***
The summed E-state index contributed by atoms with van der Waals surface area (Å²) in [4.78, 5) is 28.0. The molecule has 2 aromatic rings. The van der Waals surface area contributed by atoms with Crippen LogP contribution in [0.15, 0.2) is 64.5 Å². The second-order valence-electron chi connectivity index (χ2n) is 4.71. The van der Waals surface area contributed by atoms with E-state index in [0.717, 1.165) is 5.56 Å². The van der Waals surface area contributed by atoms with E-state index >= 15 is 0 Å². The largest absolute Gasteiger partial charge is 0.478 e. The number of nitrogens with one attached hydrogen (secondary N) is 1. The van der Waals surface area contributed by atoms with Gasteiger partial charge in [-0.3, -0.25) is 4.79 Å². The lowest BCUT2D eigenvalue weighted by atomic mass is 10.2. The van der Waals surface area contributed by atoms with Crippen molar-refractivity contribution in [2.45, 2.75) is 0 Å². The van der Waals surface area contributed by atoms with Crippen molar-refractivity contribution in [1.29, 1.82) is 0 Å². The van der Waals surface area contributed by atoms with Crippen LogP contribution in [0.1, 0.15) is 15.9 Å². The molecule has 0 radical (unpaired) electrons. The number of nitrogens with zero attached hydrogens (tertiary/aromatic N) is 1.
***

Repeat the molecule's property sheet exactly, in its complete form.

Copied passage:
The summed E-state index contributed by atoms with van der Waals surface area (Å²) in [4.78, 5) is 28.0. The molecule has 2 aromatic rings. The van der Waals surface area contributed by atoms with Crippen LogP contribution in [0.15, 0.2) is 64.5 Å². The second-order valence-electron chi connectivity index (χ2n) is 4.71. The van der Waals surface area contributed by atoms with E-state index in [0.717, 1.165) is 5.56 Å². The van der Waals surface area contributed by atoms with E-state index >= 15 is 0 Å². The largest absolute Gasteiger partial charge is 0.478 e. The number of nitrogens with one attached hydrogen (secondary N) is 1. The van der Waals surface area contributed by atoms with Gasteiger partial charge in [-0.3, -0.25) is 4.79 Å². The lowest BCUT2D eigenvalue weighted by atomic mass is 10.2. The van der Waals surface area contributed by atoms with Crippen molar-refractivity contribution in [2.45, 2.75) is 0 Å². The van der Waals surface area contributed by atoms with Crippen molar-refractivity contribution in [1.29, 1.82) is 0 Å². The van der Waals surface area contributed by atoms with Crippen LogP contribution in [0.1, 0.15) is 15.9 Å². The molecule has 0 radical (unpaired) electrons. The number of nitrogens with zero attached hydrogens (tertiary/aromatic N) is 1.